Like last time, we took part in a dungeon run, with a developer as our healer as we tackled the minibosses and eventually the final boss. These instances always require a fair bit of teamwork and coordination, because even though we were told what we needed to do, victory was still no easy task. When we were left to our own devices, we spent our time taking on quests in the deserts of Egypt, trying to figure just why this talking mummy in a white suit had such a nonchalant attitude. (It's possible that after a few thousand years, one finally learns the secret to relaxation and inner peace.) The quests ranged from slaying cultists to locating very specific locations or people. While you're given a general range on the map as a hint, there were times when we were wandering around in circles trying to figure out exactly where we needed to go. The scorched desert is no small playground, and the narrow streets of al-Merayah had a lot of dead ends so we'll admit that we took the...scenic route - a lot.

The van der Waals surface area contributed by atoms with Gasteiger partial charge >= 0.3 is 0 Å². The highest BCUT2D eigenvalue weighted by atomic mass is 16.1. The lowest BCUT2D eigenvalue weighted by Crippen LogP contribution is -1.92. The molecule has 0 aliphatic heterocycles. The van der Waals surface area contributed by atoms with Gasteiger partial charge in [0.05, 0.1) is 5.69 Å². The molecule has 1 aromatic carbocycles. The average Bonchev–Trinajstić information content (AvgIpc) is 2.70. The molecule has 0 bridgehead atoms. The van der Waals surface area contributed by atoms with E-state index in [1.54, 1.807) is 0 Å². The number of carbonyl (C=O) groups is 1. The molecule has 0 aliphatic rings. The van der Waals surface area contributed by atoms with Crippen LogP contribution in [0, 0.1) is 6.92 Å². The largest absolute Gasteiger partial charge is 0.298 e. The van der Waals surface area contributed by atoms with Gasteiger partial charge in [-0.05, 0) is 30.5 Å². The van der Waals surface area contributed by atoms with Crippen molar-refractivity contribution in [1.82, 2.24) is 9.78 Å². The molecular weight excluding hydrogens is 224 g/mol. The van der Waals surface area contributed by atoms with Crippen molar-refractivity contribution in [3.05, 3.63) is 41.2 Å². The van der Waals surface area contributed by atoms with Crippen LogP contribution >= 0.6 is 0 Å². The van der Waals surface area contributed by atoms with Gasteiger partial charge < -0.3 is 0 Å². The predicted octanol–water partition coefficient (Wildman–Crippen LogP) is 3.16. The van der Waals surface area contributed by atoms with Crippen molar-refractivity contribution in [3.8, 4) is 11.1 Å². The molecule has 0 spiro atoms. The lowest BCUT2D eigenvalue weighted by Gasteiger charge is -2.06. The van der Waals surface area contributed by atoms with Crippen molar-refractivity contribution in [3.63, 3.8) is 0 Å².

Computer and Videogames:
The settings are beautifully sculpted too, with the Templar's London headquarters and the Iluminati's New York-based labyrinth feeling somehow more true than the actual places. The wide open desert area we played, the Scorched Desert area of Egypt, is more believable than the real world, combining open desert, magnificent tombs, a sprawling tourist hotel, and a small hill village, with its map represented playfully as a tourist guide.
Similarly, Kingsmouth, the Lovecraft analogue, is a small US coastal town covered in a mysterious John Carpenter-style Fog that's zombifying its population.